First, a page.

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Cambridge Centre for Smart Infrastructure and Construction

Transforming infrastructure through smarter information


Marking 10 years of CSIC and looking ahead to the next decade, Professor Mark Girolami, Sir Kirby Laing Professor of Civil Engineering and Royal Academy of Engineering Research Chair at the University of Cambridge, Academic Director for CSIC, and Chief Scientist at The Alan Turing Institute, considers future opportunities that CSIC’s continued collaboration with industry partners across engineering sectors, sciences and disciplines will bring.


The founders of CSIC recognised that only with data-driven insights could design and construction processes deliver resilient, resource-efficient and cost-effective infrastructure. In other engineering sectors that previously recognised the necessity to adopt a data-driven perspective, new market opportunities and new business models have emerged such as for Rolls-Royce in aerospace.

The data-driven management of engines enabled Rolls-Royce, as far back as 1962, to launch the ‘Power-by-the-Hour’ business model where a replacement engine and parts service was provided at a fixed cost per flying hour to the operator. Today, this service now includes Engine Health Monitoring and other monitoring systems, where for example, on-wing performance is assessed using onboard sensors and a global network of maintenance centres are coordinated to minimise downtime. In a similar manner, CSIC has, over the last decade, been pivotal in the comprehensive instrumentation of assets from rail bridges to highways, all now producing data-driven insights into their operating condition. For example, in collaboration with Network Rail, CSIC will soon deliver the first remotely monitored railway bridge on the UK network providing efficiencies in both operation and maintenance. This is a proof of concept that points to a possible transformation in the management of critical infrastructure which would provide safer, more responsive and efficient operation for asset owners and a more resilient service to customers.

Next consider data and how it can be transformed into information and, ultimately, actionable insight. Sir Ronald Fisher, arguably the father of modern-day data science, in paraphrase said that ‘to call in the data analyst after the measurements have been made is like calling for the doctor when the patient has died’. The excitement of the realisation that ubiquitous digital technology was enabling data in its various forms to be gathered at rates and volumes never before imagined gave rise to the Big Data banner. However, as Fisher warned, it is not Big Data that is of value – it is information and insight. It is not enough to just measure. The research area of Data Science is essential for CSIC to develop the new theory, methods and analytic tools which will provide the data-driven actionable insights to meet the scientific and societal challenges our critical infrastructure faces. It will be the enabler for us to transform data into insight, action, control and policy.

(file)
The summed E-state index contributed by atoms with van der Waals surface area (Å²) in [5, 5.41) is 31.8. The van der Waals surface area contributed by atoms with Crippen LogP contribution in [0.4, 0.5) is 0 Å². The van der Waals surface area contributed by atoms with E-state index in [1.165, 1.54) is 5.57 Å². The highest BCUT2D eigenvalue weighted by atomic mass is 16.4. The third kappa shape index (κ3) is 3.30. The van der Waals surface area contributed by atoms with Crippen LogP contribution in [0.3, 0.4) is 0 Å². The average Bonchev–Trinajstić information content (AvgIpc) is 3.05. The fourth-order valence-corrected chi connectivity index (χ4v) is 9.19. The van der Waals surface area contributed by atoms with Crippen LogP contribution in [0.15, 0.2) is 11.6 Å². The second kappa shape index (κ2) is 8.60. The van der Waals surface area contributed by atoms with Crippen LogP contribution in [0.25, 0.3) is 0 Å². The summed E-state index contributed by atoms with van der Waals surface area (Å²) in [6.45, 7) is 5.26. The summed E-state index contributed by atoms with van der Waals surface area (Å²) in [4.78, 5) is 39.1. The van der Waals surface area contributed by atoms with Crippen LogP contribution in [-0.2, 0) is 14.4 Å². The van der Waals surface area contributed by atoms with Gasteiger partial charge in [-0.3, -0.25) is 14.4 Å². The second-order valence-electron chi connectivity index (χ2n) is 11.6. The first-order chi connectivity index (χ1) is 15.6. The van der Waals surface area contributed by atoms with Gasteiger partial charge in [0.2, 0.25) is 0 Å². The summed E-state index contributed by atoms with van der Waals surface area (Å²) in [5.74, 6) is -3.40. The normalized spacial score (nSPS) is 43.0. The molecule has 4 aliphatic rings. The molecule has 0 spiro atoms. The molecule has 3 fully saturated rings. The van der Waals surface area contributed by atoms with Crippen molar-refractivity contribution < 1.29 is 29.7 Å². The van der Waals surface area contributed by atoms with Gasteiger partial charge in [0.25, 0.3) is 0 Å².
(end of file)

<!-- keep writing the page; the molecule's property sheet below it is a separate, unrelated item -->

The ‘Power-by-the-Hour’ model originally dealt with the management of single assets given the data obtained from each aircraft. However, operators manage fleets of aircraft for which safety and profitability are complex functions of performance of the fleet as a whole. The same applies to our infrastructure, for example Network Rail is reliant upon its ‘fleet’ or ‘population’ of tunnels and bridges to deliver the essential transportation system across the UK. The impact of one bridge being closed cascades across the whole network in a complex, nonlinear manner. Taking a population-based approach by sharing data across assets is one of the next steps in considering the improvement of resilience of our infrastructure. There are deep theoretical challenges to understanding these networks of influence, and how data can be shared to ensure an increase in information (and not an increase in noise). CSIC is instrumental in leading and driving forward this important strand of research and development.

Underlying the design, construction, and operation of many forms of infrastructure is knowledge of the underlying physics, chemistry, and basic science that governs operation and performance. The dynamics of an asset – bridge aerodynamics, energy efficiency of buildings, material properties, structural characteristics, the list goes on – are described by mathematical principles which are well understood in some cases and poorly understood in others. It is essential that we do not lose sight of or neglect the knowledge embodied in the fundamental laws distilled by our predecessors in civil engineering.

The synthesis of both mathematical models describing an asset and informative data from the asset itself is a hugely powerful combination for control and design, with data ‘infilling’ in cases where the underlying science is not well understood, and the science ‘infilling’ where data is sparse – examples are constitutive material models, or turbulent fluid flow. This synthesis of data and models has given rise to the popular moniker of the digital twin. There is much foundational research required to deliver safe and efficient digital twins and this is the case across all sectors of engineering. The power to twin at a single asset level, or indeed using physical or socio-economic theories, models and data measured at the population, urban and city scale, provides great promise.

As CSIC looks to the next 10 years, we will continue to seek inspiration, challenges and insight by collaborating across the various engineering sectors and their associated sciences and disciplines. CSIC will remain at the vanguard of synthesising models and data which will ultimately deliver value to infrastructure construction and operation and support better and sustainable services on which society depends.